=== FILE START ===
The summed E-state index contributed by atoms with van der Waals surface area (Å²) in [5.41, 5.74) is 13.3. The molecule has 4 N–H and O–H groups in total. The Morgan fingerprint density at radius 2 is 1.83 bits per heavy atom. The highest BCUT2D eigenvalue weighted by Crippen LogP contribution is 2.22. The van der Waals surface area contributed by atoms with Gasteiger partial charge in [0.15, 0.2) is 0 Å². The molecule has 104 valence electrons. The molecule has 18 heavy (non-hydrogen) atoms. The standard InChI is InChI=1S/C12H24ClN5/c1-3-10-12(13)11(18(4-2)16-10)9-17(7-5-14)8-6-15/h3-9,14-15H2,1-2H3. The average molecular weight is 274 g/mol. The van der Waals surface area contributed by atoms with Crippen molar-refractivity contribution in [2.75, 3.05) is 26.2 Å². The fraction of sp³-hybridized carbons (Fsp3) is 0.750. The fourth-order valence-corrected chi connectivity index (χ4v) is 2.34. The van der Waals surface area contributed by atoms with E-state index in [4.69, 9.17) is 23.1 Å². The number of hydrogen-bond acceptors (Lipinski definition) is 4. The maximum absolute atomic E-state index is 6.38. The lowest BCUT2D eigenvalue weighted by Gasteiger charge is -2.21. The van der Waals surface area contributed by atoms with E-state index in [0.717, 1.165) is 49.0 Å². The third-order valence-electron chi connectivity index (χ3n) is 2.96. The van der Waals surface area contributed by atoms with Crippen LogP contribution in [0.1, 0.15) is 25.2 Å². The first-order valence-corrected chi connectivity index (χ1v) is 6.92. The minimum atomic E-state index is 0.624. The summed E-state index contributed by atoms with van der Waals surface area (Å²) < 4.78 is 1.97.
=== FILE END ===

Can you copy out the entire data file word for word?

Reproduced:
The summed E-state index contributed by atoms with van der Waals surface area (Å²) in [5.41, 5.74) is 13.3. The molecule has 4 N–H and O–H groups in total. The Morgan fingerprint density at radius 2 is 1.83 bits per heavy atom. The highest BCUT2D eigenvalue weighted by Crippen LogP contribution is 2.22. The van der Waals surface area contributed by atoms with Gasteiger partial charge in [0.15, 0.2) is 0 Å². The molecule has 104 valence electrons. The molecule has 18 heavy (non-hydrogen) atoms. The standard InChI is InChI=1S/C12H24ClN5/c1-3-10-12(13)11(18(4-2)16-10)9-17(7-5-14)8-6-15/h3-9,14-15H2,1-2H3. The average molecular weight is 274 g/mol. The van der Waals surface area contributed by atoms with Crippen molar-refractivity contribution in [2.75, 3.05) is 26.2 Å². The fraction of sp³-hybridized carbons (Fsp3) is 0.750. The fourth-order valence-corrected chi connectivity index (χ4v) is 2.34. The van der Waals surface area contributed by atoms with E-state index in [4.69, 9.17) is 23.1 Å². The number of hydrogen-bond acceptors (Lipinski definition) is 4. The maximum absolute atomic E-state index is 6.38. The lowest BCUT2D eigenvalue weighted by Gasteiger charge is -2.21. The van der Waals surface area contributed by atoms with E-state index in [0.717, 1.165) is 49.0 Å². The third-order valence-electron chi connectivity index (χ3n) is 2.96. The van der Waals surface area contributed by atoms with Crippen LogP contribution in [0.1, 0.15) is 25.2 Å². The first-order valence-corrected chi connectivity index (χ1v) is 6.92. The minimum atomic E-state index is 0.624. The summed E-state index contributed by atoms with van der Waals surface area (Å²) < 4.78 is 1.97.